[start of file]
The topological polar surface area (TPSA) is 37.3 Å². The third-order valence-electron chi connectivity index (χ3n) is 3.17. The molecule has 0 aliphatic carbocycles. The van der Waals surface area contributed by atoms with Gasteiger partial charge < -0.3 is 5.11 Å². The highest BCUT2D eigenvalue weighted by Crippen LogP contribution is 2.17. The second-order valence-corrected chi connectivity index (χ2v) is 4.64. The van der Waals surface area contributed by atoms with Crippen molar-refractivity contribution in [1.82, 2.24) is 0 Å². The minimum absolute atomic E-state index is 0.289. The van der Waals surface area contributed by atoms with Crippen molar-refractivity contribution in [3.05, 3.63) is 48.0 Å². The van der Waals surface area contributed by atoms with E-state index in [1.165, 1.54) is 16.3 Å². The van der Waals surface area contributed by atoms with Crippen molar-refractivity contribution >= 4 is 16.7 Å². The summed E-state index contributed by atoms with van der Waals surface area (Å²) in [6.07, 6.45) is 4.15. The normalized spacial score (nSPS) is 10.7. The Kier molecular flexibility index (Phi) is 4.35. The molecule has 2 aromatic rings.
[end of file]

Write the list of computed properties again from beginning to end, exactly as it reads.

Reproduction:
The topological polar surface area (TPSA) is 37.3 Å². The third-order valence-electron chi connectivity index (χ3n) is 3.17. The molecule has 0 aliphatic carbocycles. The van der Waals surface area contributed by atoms with Gasteiger partial charge < -0.3 is 5.11 Å². The highest BCUT2D eigenvalue weighted by Crippen LogP contribution is 2.17. The second-order valence-corrected chi connectivity index (χ2v) is 4.64. The van der Waals surface area contributed by atoms with Crippen molar-refractivity contribution in [1.82, 2.24) is 0 Å². The minimum absolute atomic E-state index is 0.289. The van der Waals surface area contributed by atoms with Crippen molar-refractivity contribution in [3.05, 3.63) is 48.0 Å². The van der Waals surface area contributed by atoms with E-state index in [1.165, 1.54) is 16.3 Å². The van der Waals surface area contributed by atoms with Crippen molar-refractivity contribution >= 4 is 16.7 Å². The summed E-state index contributed by atoms with van der Waals surface area (Å²) in [6.07, 6.45) is 4.15. The normalized spacial score (nSPS) is 10.7. The Kier molecular flexibility index (Phi) is 4.35. The molecule has 2 aromatic rings.